Character of American Higher Education and Intercollegiate Sport, The

By Donald Chu

Series: SUNY series, Frontiers in Education
Paperback : 9780887067938, 252 pages, November 1989
Hardcover : 9780887067914, 252 pages, November 1989

Table of contents

1. Intercollegiate Sport: An Overview

2. The Development of American Higher Education and Intercollegiate Sport
Control and Finance in American Higher Education
The Search for Money and Students
The Governance of Higher Education in the United States
College Leadership's Use of Programs to Attract Students, Money and Prestige
The Development of Intercollegiate Sport
A Theoretical Overview of Higher Education in the United States
The Charter of the American College
The College Sport Decision
3. Intercollegiate Sport: The Search for Rationalization
Benefits for Students: The Question of Character
Changes in Student-Athlete Characteristics
The Process of Impact by College Athletics on Students
The Collegiate Institution as the Prime Beneficiary of Athletics
The Economics of Intercollegiate Sport
4. The Condition of Higher Education and Athletics in America
Racism, Sexism and Unethical Behavior
The Black College Athlete
Women's College Athletics
Unethical Behavior
The Reflection of Wider Issues in Higher Education
The Control of the Campus and the Arena
The Governance of College Athletics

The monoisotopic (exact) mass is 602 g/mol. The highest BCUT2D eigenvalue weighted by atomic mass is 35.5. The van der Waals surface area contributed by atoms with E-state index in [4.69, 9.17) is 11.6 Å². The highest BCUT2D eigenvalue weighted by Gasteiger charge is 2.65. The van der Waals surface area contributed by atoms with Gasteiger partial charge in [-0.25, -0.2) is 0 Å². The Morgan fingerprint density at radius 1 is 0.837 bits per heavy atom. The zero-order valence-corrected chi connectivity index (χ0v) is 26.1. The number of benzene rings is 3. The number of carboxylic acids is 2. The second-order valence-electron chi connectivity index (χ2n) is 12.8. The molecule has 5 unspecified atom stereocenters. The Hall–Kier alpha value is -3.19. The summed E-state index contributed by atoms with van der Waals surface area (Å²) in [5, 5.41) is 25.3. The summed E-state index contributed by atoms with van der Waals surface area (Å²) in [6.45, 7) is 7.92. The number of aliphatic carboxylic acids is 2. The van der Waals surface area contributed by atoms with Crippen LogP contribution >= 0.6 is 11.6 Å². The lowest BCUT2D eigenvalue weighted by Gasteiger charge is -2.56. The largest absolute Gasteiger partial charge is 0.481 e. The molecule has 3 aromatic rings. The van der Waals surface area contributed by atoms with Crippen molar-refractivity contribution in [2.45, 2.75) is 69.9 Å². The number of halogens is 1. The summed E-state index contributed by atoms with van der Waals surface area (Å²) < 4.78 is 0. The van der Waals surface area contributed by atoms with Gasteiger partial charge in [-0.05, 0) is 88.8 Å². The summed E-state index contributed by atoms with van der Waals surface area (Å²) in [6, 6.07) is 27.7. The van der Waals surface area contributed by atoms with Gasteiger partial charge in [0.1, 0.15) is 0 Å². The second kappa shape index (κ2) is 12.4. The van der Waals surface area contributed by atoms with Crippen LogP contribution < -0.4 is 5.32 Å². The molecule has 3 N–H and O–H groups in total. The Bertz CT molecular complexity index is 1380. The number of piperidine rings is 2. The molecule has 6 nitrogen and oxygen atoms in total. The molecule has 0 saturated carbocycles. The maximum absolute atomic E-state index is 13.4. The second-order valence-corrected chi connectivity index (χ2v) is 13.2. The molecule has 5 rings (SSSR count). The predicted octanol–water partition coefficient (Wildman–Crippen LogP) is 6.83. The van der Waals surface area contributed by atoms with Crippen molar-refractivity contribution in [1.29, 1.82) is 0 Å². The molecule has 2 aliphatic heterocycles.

5. Sport and the Mission of American Higher Education
The Need for Community
Effects of Student Involvement
The Label of Success
Glimpses of What Can Be
6. Reflections on Diversity: College and Sport
What is Needed?
The Crisis in College Leadership


Intercollegiate sport is too often viewed in a vacuum, but certainly conditions in American culture and in the institution of higher education helped to create big-time sport in the nation's universities. Chu's book is the first to analyze the composition of these conditions in both sociological and historical perspectives. Through this consideration of sport the very character of American higher education is revealed. The author discusses the condition of athletic programs (their uses and abuses) as one highly visible manifestation of problems confronting higher education. Problems of control, the push for funding, and the use of undergraduate programs such as athletics for the purposes of institutional gain are analyzed through a survey of the empirical and theoretical literature. Chu considers the peculiar place of sport on the American campus and raises questions as to whether its inclusion and presence can ultimately be justified in the academic setting.

Donald Chu is Associate Professor of Physical Education at Skidmore College.


"This book focuses on a vitally important topic — the educational integrity of intercollegiate athletics. Chu not only relates intercollegiate athletics to the historical development of higher education, but emphasizes the political forces that both motivated and, in a sense, spoiled this institution. The book is not written as dry report; rather, more as commentary from a factual basis. " — Philip Smith